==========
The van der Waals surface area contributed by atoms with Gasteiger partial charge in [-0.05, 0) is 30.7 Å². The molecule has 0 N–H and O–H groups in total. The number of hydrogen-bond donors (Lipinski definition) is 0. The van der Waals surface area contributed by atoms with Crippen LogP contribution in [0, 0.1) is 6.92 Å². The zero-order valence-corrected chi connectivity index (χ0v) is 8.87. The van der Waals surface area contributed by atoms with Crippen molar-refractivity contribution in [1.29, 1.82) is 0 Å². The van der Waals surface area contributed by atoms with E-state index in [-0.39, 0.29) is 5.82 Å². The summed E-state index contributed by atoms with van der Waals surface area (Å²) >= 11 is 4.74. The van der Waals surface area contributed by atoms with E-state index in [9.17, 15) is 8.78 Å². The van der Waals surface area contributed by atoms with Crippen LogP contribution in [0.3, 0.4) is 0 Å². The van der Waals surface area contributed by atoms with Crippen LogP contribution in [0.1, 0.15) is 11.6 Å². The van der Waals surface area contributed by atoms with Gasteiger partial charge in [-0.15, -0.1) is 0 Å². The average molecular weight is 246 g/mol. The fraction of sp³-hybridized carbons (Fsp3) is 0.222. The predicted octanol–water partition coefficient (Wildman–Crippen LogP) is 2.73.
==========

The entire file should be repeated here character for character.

The van der Waals surface area contributed by atoms with Gasteiger partial charge in [-0.05, 0) is 30.7 Å². The molecule has 0 N–H and O–H groups in total. The number of hydrogen-bond donors (Lipinski definition) is 0. The van der Waals surface area contributed by atoms with Crippen LogP contribution in [0, 0.1) is 6.92 Å². The zero-order valence-corrected chi connectivity index (χ0v) is 8.87. The van der Waals surface area contributed by atoms with Crippen molar-refractivity contribution in [1.29, 1.82) is 0 Å². The van der Waals surface area contributed by atoms with E-state index in [-0.39, 0.29) is 5.82 Å². The summed E-state index contributed by atoms with van der Waals surface area (Å²) >= 11 is 4.74. The van der Waals surface area contributed by atoms with E-state index in [9.17, 15) is 8.78 Å². The van der Waals surface area contributed by atoms with Crippen LogP contribution in [0.3, 0.4) is 0 Å². The van der Waals surface area contributed by atoms with Crippen LogP contribution in [0.1, 0.15) is 11.6 Å². The van der Waals surface area contributed by atoms with Gasteiger partial charge in [-0.15, -0.1) is 0 Å². The average molecular weight is 246 g/mol. The fraction of sp³-hybridized carbons (Fsp3) is 0.222. The predicted octanol–water partition coefficient (Wildman–Crippen LogP) is 2.73.